TIME: Why Cold Weather Doesn’t Disprove Global Warming
One of the most ignorant (and often intentionally deceptive) “common sense” talking points promoted by the climate denial industry is that cold weather proves global warming theories are a hoax. Every time there’s a blizzard, this hoary old chestnut is taken out of the freezer, thawed out, and hyped by all the usual suspects, including the Republican Party. And every time they defrost it, it smells worse.
Here’s a good article in TIME Magazine explaining why this talking point should be (but won’t be, it’s too useful as propaganda) thrown out with that tuna casserole from 1998: Snowstorm: East Coast Blizzard Tied to Climate Change.
As the blizzard-bound residents of the mid-Atlantic region get ready to dig themselves out of the third major storm of the season, they may stop to wonder two things: Why haven’t we bothered to invest in a snow blower, and what happened to climate change? After all, it stands to reason that if the world is getting warmer — and the past decade was the hottest on record — major snowstorms should become a thing of the past, like PalmPilots and majority rule in the Senate. Certainly that’s what the Virginia state Republican Party thinks: the GOP aired an ad last weekend that attacked two Democratic members of Congress for supporting the 2009 carbon-cap-and-trade bill, using the recent storms to cast doubt on global warming.
Brace yourselves now — this may be a case of politicians twisting the facts. There is some evidence that climate change could in fact make such massive snowstorms more common, even as the world continues to warm. As the meteorologist Jeff Masters points out in his excellent blog at Weather Underground, the two major storms that hit Philadelphia, Baltimore and Washington, D.C., this winter — in December and during the first weekend of February — are already among the 10 heaviest snowfalls those cities have ever recorded. The chance of that happening in the same winter is incredibly unlikely.
But there have been hints that it was coming. The 2009 U.S. Climate Impacts Report found that large-scale cold-weather storm systems have gradually tracked to the north in the U.S. over the past 50 years. While the frequency of storms in the middle latitudes has decreased as the climate has warmed, the intensity of those storms has increased. That’s in part because of global warming — hotter air can hold more moisture, so when a storm gathers it can unleash massive amounts of snow. Colder air, by contrast, is drier; if we were in a truly vicious cold snap, like the one that occurred over much of the East Coast during parts of January, we would be unlikely to see heavy snowfall.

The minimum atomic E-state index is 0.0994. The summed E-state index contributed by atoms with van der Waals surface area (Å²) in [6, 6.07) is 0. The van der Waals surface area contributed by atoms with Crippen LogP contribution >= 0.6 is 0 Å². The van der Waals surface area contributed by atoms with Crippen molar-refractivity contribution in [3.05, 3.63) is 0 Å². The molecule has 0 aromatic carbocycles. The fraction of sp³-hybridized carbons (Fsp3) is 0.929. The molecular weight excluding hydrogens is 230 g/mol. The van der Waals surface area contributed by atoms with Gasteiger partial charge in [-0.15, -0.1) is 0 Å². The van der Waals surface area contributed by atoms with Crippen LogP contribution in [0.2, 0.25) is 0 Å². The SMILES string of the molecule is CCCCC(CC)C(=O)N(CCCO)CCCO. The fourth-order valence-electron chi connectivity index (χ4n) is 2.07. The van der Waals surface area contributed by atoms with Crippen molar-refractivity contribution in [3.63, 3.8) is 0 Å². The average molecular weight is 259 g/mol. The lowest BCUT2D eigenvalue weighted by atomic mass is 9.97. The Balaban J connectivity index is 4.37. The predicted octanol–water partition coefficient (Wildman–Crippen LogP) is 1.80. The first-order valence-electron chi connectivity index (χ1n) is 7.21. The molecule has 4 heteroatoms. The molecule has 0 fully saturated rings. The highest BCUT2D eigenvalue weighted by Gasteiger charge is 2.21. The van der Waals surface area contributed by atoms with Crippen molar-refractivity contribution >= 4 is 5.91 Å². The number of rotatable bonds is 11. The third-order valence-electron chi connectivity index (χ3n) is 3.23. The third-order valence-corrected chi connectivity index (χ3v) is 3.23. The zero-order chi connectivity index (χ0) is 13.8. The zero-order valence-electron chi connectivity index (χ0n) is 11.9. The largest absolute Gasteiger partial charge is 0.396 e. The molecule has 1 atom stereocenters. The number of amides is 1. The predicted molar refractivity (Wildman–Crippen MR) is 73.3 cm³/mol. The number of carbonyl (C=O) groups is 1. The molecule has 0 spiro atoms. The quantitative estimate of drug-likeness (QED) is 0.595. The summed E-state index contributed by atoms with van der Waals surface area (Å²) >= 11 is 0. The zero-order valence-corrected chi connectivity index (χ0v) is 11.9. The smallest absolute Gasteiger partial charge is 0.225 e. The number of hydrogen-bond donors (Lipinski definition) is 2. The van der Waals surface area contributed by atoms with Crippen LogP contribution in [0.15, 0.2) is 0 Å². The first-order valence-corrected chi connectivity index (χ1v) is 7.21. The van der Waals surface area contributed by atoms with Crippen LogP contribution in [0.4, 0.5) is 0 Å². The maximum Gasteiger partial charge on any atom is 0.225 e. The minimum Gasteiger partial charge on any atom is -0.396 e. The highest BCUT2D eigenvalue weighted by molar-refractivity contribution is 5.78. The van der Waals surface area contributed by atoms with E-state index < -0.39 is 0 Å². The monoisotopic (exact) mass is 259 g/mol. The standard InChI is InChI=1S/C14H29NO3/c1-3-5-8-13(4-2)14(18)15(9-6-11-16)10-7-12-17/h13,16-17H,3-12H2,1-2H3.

UPDATE at 2/10/10 3:40:26 pm:
Jeff Masters explains in more technical detail at Wunder Blog.
Heavy snow events—a contradiction to global warming theory?
As I discussed in my previous post, record-breaking snowstorms are not an indication that global warming is not occurring. In fact, we can expect there may be more heavy snowstorms in regions where it is cold enough to snow, due to the extra moisture global warming has added to the atmosphere—an extra 4% since 1970. Snow is not the same as cold, and we have to look at global temperatures, not snowfall, to evaluate whether global warming is occurring. Heavy snow can act to bring down global temperatures, as occurred in December 2009, when the Northern Hemisphere experienced its second greatest snow extent on record (only 1985 saw greater December snow cover since reliable snow records began in 1967). Global average land temperatures, as a result, were just 31st warmest on record, even though global ocean temperatures were the 2nd warmest on record. It will be interesting to see what global temperatures did in January, when the statistics are released next week. The global temperature of the lower atmosphere as measured by satellites was the warmest on record in January, and by a considerable margin. I’ll discuss this finding in more detail once the blizzard is over. It’s also of interest to note that December temperatures in the U.S. were the 18th coldest in the historical record, but January temperatures were 0.3°F above average, according to the National Climatic Data Center. As a whole, it’s been a colder than average winter in the U.S., but not greatly so. However, December snow cover was the greatest on record in the contiguous U.S., and January’s ranked sixth. Snow cover records go back 44 years, to 1967.